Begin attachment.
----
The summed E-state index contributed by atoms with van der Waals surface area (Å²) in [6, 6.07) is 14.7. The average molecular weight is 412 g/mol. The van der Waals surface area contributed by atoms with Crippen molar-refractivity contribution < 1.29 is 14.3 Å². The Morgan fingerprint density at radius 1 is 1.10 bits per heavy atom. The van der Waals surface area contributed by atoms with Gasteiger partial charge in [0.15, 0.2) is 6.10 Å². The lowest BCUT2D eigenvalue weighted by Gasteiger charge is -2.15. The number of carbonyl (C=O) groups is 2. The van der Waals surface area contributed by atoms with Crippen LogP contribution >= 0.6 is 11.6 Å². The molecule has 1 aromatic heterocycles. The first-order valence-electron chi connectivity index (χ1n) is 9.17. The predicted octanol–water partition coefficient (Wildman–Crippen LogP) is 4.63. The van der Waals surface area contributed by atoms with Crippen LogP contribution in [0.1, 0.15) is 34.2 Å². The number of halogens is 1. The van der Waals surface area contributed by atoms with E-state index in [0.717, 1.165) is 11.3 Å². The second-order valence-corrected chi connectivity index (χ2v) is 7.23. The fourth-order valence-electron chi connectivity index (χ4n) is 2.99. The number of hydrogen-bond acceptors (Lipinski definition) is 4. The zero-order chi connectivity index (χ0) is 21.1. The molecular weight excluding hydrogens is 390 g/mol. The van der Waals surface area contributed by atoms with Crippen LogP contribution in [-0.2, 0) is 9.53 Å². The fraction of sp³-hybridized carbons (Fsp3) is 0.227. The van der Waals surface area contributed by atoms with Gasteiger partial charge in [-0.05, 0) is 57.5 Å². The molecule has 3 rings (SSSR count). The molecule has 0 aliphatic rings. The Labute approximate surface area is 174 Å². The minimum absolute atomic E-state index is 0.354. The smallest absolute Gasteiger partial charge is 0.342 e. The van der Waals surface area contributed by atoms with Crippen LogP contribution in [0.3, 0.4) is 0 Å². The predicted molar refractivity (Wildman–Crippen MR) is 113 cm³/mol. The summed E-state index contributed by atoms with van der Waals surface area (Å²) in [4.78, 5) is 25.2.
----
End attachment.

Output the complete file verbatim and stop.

The summed E-state index contributed by atoms with van der Waals surface area (Å²) in [6, 6.07) is 14.7. The average molecular weight is 412 g/mol. The van der Waals surface area contributed by atoms with Crippen molar-refractivity contribution < 1.29 is 14.3 Å². The Morgan fingerprint density at radius 1 is 1.10 bits per heavy atom. The van der Waals surface area contributed by atoms with Gasteiger partial charge in [0.15, 0.2) is 6.10 Å². The lowest BCUT2D eigenvalue weighted by Gasteiger charge is -2.15. The number of carbonyl (C=O) groups is 2. The van der Waals surface area contributed by atoms with Crippen LogP contribution >= 0.6 is 11.6 Å². The molecule has 1 aromatic heterocycles. The first-order valence-electron chi connectivity index (χ1n) is 9.17. The predicted octanol–water partition coefficient (Wildman–Crippen LogP) is 4.63. The van der Waals surface area contributed by atoms with Crippen LogP contribution in [0.1, 0.15) is 34.2 Å². The number of halogens is 1. The van der Waals surface area contributed by atoms with E-state index in [0.717, 1.165) is 11.3 Å². The second-order valence-corrected chi connectivity index (χ2v) is 7.23. The fourth-order valence-electron chi connectivity index (χ4n) is 2.99. The number of hydrogen-bond acceptors (Lipinski definition) is 4. The zero-order chi connectivity index (χ0) is 21.1. The molecular weight excluding hydrogens is 390 g/mol. The van der Waals surface area contributed by atoms with Crippen LogP contribution in [-0.2, 0) is 9.53 Å². The fraction of sp³-hybridized carbons (Fsp3) is 0.227. The van der Waals surface area contributed by atoms with Gasteiger partial charge in [-0.05, 0) is 57.5 Å². The molecule has 3 rings (SSSR count). The molecule has 0 aliphatic rings. The Labute approximate surface area is 174 Å². The minimum absolute atomic E-state index is 0.354. The smallest absolute Gasteiger partial charge is 0.342 e. The van der Waals surface area contributed by atoms with Crippen LogP contribution in [0.3, 0.4) is 0 Å². The predicted molar refractivity (Wildman–Crippen MR) is 113 cm³/mol. The summed E-state index contributed by atoms with van der Waals surface area (Å²) in [4.78, 5) is 25.2.